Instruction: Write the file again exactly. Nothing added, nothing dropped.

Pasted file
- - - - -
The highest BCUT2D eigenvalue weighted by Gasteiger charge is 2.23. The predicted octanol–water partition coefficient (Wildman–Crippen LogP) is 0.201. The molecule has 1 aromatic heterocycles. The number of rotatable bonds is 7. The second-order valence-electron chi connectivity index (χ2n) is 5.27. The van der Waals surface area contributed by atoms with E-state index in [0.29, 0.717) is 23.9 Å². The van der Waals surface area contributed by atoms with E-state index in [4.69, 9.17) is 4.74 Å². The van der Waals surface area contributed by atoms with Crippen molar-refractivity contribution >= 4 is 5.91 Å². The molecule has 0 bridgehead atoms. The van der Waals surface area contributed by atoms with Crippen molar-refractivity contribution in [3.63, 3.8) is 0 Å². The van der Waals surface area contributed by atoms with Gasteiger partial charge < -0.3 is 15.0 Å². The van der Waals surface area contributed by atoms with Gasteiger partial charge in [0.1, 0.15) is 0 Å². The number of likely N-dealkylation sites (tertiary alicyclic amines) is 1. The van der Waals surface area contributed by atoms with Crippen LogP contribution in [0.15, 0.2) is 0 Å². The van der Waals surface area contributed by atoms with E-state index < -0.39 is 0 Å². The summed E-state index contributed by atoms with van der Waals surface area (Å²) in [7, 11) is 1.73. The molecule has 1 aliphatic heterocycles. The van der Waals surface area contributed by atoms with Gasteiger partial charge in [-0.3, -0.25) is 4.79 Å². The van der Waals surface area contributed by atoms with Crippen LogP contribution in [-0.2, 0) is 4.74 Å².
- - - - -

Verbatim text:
The highest BCUT2D eigenvalue weighted by Gasteiger charge is 2.23. The predicted octanol–water partition coefficient (Wildman–Crippen LogP) is 0.201. The molecule has 1 aromatic heterocycles. The number of rotatable bonds is 7. The second-order valence-electron chi connectivity index (χ2n) is 5.27. The van der Waals surface area contributed by atoms with E-state index in [0.29, 0.717) is 23.9 Å². The van der Waals surface area contributed by atoms with E-state index in [4.69, 9.17) is 4.74 Å². The van der Waals surface area contributed by atoms with Crippen molar-refractivity contribution >= 4 is 5.91 Å². The molecule has 0 bridgehead atoms. The van der Waals surface area contributed by atoms with Crippen molar-refractivity contribution in [3.63, 3.8) is 0 Å². The van der Waals surface area contributed by atoms with Gasteiger partial charge < -0.3 is 15.0 Å². The van der Waals surface area contributed by atoms with Gasteiger partial charge in [0.1, 0.15) is 0 Å². The number of likely N-dealkylation sites (tertiary alicyclic amines) is 1. The van der Waals surface area contributed by atoms with Crippen LogP contribution in [0.15, 0.2) is 0 Å². The van der Waals surface area contributed by atoms with E-state index < -0.39 is 0 Å². The summed E-state index contributed by atoms with van der Waals surface area (Å²) in [7, 11) is 1.73. The molecule has 1 aliphatic heterocycles. The van der Waals surface area contributed by atoms with Gasteiger partial charge in [-0.3, -0.25) is 4.79 Å². The van der Waals surface area contributed by atoms with Crippen LogP contribution in [-0.2, 0) is 4.74 Å².